The aluminum came from a Z-shaped post that contributed its legs to a previous project. I flycut the stub of one leg flush with the surface, then flycut a slot 2 mm from the edge:

Tour Easy kickstand adapter - flycutting recess

Tour Easy kickstand adapter – flycutting recess

For no reason whatsoever, the width of that slot turned out the be exactly right.

Bandsaw along the left edge of the slot, bandsaw the plate to length, square the sides, break the edges, mark the actual location of the mounting plate hole, drill, and it’s done!

An identical Greenfield kickstand on Mary’s identical (albeit smaller) Tour Easy (the bikes have consecutive serial numbers) fits perfectly, so I think this is a classic case of tolerance mismatch.

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Turtle Tragedy: Raymond Avenue

Verily, ’tis the season for turtles on the move. This one clunked over the curb on Raymond Avenue at Vassar Lake, couldn’t find an escape route, and got smashed:

Smashed turtle - Raymond Ave at Vassar Lake - 2014-07-06

Smashed turtle – Raymond Ave at Vassar Lake – 2014-07-06

Turtle armor works pretty well against their usual predators, but can’t handle automobile tire impacts.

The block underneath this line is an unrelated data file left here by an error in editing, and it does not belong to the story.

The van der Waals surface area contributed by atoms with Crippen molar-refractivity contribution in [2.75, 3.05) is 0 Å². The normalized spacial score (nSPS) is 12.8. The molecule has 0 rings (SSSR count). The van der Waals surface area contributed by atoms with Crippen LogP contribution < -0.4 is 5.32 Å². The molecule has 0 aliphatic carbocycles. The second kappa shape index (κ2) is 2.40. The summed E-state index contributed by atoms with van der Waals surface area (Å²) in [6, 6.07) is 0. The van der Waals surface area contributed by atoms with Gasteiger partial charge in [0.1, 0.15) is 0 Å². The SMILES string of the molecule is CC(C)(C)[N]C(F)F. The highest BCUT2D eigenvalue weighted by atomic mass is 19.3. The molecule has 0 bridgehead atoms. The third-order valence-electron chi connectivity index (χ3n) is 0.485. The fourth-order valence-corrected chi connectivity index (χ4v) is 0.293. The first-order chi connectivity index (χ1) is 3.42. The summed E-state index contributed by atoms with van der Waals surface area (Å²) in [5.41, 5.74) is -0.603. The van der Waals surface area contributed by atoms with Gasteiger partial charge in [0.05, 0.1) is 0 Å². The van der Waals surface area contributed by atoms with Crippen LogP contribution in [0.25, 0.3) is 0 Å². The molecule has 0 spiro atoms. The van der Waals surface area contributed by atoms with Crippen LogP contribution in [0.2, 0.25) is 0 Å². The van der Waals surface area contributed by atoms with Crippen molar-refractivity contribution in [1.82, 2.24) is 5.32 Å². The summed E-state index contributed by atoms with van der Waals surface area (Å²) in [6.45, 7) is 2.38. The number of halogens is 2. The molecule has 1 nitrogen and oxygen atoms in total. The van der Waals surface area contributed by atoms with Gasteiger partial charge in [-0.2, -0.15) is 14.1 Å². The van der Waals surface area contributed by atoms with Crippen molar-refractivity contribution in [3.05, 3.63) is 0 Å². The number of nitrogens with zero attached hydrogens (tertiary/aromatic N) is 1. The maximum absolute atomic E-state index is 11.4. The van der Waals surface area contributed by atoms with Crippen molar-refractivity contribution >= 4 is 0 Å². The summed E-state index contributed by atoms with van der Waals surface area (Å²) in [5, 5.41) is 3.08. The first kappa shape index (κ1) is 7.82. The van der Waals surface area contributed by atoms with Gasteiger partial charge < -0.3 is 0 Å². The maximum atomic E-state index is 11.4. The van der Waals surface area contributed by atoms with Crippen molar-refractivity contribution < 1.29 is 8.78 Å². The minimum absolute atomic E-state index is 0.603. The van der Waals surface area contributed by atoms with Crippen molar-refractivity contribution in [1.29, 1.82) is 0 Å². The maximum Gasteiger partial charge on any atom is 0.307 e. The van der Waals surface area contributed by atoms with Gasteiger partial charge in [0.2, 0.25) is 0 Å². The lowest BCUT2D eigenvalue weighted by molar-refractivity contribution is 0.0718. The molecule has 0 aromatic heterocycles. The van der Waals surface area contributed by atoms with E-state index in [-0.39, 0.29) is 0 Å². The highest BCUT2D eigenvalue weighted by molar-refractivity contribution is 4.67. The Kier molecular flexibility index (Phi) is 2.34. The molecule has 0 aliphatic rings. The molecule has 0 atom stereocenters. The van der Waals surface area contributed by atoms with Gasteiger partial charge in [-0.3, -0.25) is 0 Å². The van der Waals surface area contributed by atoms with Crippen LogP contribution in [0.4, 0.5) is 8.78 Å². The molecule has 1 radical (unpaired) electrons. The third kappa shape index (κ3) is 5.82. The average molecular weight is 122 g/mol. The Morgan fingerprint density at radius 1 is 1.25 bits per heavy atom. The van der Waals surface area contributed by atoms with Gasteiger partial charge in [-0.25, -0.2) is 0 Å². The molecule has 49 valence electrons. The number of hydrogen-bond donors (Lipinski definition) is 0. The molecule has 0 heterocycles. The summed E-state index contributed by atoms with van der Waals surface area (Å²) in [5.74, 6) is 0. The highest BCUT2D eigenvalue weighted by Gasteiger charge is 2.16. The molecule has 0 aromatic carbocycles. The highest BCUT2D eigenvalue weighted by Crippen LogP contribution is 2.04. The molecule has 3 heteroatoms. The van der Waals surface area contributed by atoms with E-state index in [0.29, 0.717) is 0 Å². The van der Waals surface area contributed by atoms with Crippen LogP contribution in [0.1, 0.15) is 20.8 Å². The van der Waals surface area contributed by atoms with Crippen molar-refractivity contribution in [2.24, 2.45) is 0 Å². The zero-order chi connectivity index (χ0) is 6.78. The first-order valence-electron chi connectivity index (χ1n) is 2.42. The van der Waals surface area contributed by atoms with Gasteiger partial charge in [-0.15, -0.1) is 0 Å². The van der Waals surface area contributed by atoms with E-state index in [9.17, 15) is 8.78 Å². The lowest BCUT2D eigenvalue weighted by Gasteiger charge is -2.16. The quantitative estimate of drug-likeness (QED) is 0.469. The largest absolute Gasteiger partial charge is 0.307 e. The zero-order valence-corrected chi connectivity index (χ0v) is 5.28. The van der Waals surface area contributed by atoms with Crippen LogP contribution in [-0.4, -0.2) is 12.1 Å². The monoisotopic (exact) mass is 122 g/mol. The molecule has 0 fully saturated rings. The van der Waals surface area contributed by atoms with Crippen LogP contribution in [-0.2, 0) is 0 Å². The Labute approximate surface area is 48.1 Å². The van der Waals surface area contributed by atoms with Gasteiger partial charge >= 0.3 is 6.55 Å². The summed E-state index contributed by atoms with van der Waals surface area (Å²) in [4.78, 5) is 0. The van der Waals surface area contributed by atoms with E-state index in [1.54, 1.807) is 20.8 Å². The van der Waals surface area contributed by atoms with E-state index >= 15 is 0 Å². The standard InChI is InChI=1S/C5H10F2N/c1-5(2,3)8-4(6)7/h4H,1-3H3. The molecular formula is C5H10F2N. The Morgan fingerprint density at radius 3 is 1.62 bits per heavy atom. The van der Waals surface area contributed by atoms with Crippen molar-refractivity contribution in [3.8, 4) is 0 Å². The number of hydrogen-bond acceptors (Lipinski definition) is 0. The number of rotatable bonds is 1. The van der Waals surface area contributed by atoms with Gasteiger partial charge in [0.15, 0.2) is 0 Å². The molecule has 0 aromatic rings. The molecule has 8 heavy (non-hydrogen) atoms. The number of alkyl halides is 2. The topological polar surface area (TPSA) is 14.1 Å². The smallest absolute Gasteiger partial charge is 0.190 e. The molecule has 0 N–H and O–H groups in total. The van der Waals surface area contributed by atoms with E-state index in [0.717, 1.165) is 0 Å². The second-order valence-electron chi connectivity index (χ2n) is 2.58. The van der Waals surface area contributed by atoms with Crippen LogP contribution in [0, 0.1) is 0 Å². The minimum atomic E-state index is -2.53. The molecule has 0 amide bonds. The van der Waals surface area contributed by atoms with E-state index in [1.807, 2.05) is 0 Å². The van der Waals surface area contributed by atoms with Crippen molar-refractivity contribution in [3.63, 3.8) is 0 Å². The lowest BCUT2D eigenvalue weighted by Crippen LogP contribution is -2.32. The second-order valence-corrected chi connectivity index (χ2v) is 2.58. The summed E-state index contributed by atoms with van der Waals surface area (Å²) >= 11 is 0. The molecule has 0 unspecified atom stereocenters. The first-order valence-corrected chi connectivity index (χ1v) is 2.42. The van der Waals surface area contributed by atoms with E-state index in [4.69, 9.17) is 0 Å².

That’s a tight crop from the helmet camera, with terrible compression artifacts smearing the spalled concrete sidewalk.

For whatever reason, NYSDOT can’t do concrete sidewalks; the entire length of Raymond Avenue has lousy concrete. The fact that Vassar College B&G uses the sidewalks as their private golf-cart highway may have something to do with it, but that’s not the primary problem, because the concrete on DOT’s showcase Rt 55 between Burnett Blvd and Titusville Rd looks the same way.

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Monthly Science: Bicycling

Faired Tour Easy on crowned road

Faired Tour Easy on crowned road

Mary signed up for the National Bike Challenge and is currently ranked 4201 out of 32 k riders, by simply getting on the damn bike and riding. About 3/4 of her miles count as “transport”: grocery / gardening / shopping / suchlike. We’re no longer biking to work, but when we did, riding ten miles a day, every day, added up pretty quickly; we chose houses in locations that made bicycle commuting possible.